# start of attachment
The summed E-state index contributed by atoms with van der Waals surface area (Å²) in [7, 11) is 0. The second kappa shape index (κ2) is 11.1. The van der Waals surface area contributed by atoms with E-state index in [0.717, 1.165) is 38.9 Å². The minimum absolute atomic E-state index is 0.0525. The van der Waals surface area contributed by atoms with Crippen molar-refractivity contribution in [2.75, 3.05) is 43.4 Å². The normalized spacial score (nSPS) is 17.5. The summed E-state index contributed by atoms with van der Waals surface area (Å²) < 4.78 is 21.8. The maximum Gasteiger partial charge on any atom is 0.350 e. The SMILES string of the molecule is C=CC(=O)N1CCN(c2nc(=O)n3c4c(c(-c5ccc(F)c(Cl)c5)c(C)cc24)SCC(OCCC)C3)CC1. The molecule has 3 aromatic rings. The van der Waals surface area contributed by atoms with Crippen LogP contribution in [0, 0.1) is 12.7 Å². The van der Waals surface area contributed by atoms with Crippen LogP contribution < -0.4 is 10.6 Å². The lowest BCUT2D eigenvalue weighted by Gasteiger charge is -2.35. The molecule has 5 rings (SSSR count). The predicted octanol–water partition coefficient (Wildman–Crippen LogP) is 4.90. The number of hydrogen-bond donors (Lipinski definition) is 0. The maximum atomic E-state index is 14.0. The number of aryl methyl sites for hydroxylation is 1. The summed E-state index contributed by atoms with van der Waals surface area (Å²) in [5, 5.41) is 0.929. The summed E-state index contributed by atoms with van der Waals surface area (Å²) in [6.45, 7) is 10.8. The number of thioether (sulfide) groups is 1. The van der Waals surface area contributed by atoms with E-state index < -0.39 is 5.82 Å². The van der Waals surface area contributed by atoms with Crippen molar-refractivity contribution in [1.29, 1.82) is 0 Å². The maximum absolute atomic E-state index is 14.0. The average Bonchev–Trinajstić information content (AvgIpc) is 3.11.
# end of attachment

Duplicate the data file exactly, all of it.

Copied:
The summed E-state index contributed by atoms with van der Waals surface area (Å²) in [7, 11) is 0. The second kappa shape index (κ2) is 11.1. The van der Waals surface area contributed by atoms with E-state index in [0.717, 1.165) is 38.9 Å². The minimum absolute atomic E-state index is 0.0525. The van der Waals surface area contributed by atoms with Crippen molar-refractivity contribution in [2.75, 3.05) is 43.4 Å². The normalized spacial score (nSPS) is 17.5. The summed E-state index contributed by atoms with van der Waals surface area (Å²) < 4.78 is 21.8. The maximum Gasteiger partial charge on any atom is 0.350 e. The SMILES string of the molecule is C=CC(=O)N1CCN(c2nc(=O)n3c4c(c(-c5ccc(F)c(Cl)c5)c(C)cc24)SCC(OCCC)C3)CC1. The molecule has 3 aromatic rings. The van der Waals surface area contributed by atoms with Crippen LogP contribution in [0, 0.1) is 12.7 Å². The van der Waals surface area contributed by atoms with Crippen LogP contribution < -0.4 is 10.6 Å². The lowest BCUT2D eigenvalue weighted by Gasteiger charge is -2.35. The molecule has 5 rings (SSSR count). The predicted octanol–water partition coefficient (Wildman–Crippen LogP) is 4.90. The number of hydrogen-bond donors (Lipinski definition) is 0. The maximum atomic E-state index is 14.0. The number of aryl methyl sites for hydroxylation is 1. The summed E-state index contributed by atoms with van der Waals surface area (Å²) in [5, 5.41) is 0.929. The summed E-state index contributed by atoms with van der Waals surface area (Å²) in [6.45, 7) is 10.8. The number of thioether (sulfide) groups is 1. The van der Waals surface area contributed by atoms with E-state index < -0.39 is 5.82 Å². The van der Waals surface area contributed by atoms with Crippen molar-refractivity contribution in [1.29, 1.82) is 0 Å². The maximum absolute atomic E-state index is 14.0. The average Bonchev–Trinajstić information content (AvgIpc) is 3.11.